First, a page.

Abnormal thinking and behavioral changes (e.g., aggressiveness, uncharacteristic extroversion, bizarre behavior, agitation, hallucinations, depersonalization, amnesia) may occur unpredictably in patients receiving benzodiazepines.

Some adverse effects appear to be dose related; use the lowest effective dose.

Complex Sleep-related Behaviors

Potential risk of complex sleep-related behaviors such as sleep-driving (i.e., driving while not fully awake after ingesting a sedative-hypnotic drug, with no memory of the event), making phone calls, or preparing and eating food while asleep.

Abuse Potential

Psychologic and physical dependence may occur following prolonged use.

Patients with a history of drug or alcohol dependence or abuse are at risk of habituation or dependence; use only with careful surveillance in such patients.

Withdrawal Effects

Rapid dosage reduction or abrupt discontinuance may result in signs and symptoms of withdrawal (similar to barbiturates or alcohol).

Sensitivity Reactions

Potential risk of anaphylaxis and angioedema; may occur as early as with the first dose of drug.

General Precautions


Use with caution in depressed patients; potential for suicidal tendencies. Prescribe and dispense drug in the smallest feasible quantity.

CNS Effects

Performance of activities requiring mental alertness and physical coordination may be impaired. In clinical studies, risk of residual daytime sedation and impaired psychomotor and mental performance appeared to be minimal.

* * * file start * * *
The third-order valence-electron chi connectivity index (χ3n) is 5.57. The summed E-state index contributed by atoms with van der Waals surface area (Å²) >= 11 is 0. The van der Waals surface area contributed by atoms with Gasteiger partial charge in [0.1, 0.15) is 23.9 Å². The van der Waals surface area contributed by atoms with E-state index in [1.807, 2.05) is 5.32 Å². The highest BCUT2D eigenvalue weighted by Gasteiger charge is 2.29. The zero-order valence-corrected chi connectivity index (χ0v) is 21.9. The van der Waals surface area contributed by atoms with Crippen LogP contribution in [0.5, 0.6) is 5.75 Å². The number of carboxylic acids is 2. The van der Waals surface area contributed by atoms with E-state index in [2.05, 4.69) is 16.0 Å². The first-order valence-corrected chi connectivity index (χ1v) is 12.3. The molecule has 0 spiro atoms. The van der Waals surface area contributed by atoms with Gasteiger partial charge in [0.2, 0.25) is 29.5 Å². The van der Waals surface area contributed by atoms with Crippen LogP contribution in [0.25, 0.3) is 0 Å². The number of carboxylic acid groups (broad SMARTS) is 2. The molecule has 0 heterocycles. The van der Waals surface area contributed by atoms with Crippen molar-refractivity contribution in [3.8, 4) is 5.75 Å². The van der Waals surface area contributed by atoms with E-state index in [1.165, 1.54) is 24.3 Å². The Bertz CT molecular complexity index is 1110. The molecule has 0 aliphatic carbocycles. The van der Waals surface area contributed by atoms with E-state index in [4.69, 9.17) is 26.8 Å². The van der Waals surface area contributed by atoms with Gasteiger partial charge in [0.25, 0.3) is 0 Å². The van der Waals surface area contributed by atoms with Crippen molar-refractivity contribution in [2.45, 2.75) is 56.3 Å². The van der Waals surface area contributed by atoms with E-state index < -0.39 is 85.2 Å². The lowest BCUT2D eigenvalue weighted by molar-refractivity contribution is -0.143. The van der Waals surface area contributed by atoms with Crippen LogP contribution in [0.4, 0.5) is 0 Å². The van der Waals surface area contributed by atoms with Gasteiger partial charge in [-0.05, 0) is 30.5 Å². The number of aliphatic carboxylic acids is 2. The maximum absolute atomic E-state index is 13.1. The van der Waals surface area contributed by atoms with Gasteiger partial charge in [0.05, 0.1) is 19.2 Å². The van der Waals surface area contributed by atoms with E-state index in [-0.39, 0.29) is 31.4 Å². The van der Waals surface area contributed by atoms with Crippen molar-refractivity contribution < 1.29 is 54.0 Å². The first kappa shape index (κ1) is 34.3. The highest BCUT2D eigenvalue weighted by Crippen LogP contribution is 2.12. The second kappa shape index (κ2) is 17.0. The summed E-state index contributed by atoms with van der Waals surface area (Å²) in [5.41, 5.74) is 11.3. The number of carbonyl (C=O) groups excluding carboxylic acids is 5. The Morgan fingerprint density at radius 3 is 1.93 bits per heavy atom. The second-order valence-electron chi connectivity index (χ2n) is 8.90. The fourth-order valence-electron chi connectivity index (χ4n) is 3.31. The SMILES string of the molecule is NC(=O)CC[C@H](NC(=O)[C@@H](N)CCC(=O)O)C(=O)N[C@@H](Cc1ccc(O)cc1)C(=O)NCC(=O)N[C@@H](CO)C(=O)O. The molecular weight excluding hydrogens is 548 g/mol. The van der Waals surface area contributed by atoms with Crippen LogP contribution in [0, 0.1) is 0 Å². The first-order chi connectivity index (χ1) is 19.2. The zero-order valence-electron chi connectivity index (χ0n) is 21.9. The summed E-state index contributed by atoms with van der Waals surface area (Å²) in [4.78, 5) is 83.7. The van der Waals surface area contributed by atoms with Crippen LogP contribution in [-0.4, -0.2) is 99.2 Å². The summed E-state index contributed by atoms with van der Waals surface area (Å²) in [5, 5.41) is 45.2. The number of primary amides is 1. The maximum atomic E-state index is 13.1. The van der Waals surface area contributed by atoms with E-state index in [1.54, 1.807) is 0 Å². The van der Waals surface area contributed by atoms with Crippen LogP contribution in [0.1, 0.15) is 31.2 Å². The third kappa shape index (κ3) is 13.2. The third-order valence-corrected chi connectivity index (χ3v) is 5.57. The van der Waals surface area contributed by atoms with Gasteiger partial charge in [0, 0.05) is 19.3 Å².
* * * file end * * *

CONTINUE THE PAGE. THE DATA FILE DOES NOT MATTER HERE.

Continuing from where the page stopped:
Concurrent use of other CNS depressants may potentiate CNS depression. (See Concomitant Use with Opiates under Cautions and also see Specific Drugs under Interactions.)

Respiratory Effects

Use with caution in patients with compromised respiratory function.

Specific Populations


Category X.


Benzodiazepines generally are distributed into milk; not known whether temazepam is distributed into milk.

Caution advised if used in nursing women.

Pediatric Use

Safety and efficacy not established in children <18 years of age.

Geriatric Use

Potential increased sensitivity (increased risk of oversedation, dizziness, confusion, and/or ataxia); use low initial dose and monitor closely. (See Geriatric or Debilitated Patients under Dosage and Administration.)

Common Adverse Effects

Drowsiness, fatigue, lethargy, dizziness, hangover, anxiety, diarrhea, euphoria, weakness, confusion, vertigo.

Interactions for Temazepam

Specific Drugs




CNS depressants (e.g., sedatives, psychotropic drugs, anticonvulsants, antihistamines, alcohol)

Additive depressant effect

Do not use with alcohol; consider dosage reduction if temazepam is administered concomitantly with other CNS depressants


Possible synergistic effect

Concomitant use in a pregnant woman at term was associated with stillbirth 8 hours after administration; causal relationship not established

Opiate agonists and partial agonists

Risk of profound sedation, respiratory depression, coma, or death

Whenever possible, avoid concomitant use

Opiate analgesics: Use concomitantly only if alternative treatment options are inadequate; use lowest effective dosages and shortest possible duration of concomitant therapy; monitor closely for respiratory depression and sedation

In patients receiving temazepam, initiate opiate analgesic, if required, at reduced dosage and titrate based on clinical response

In patients receiving an opiate analgesic, initiate temazepam, if required, at lower dosage than indicated in the absence of opiate therapy and titrate based on clinical response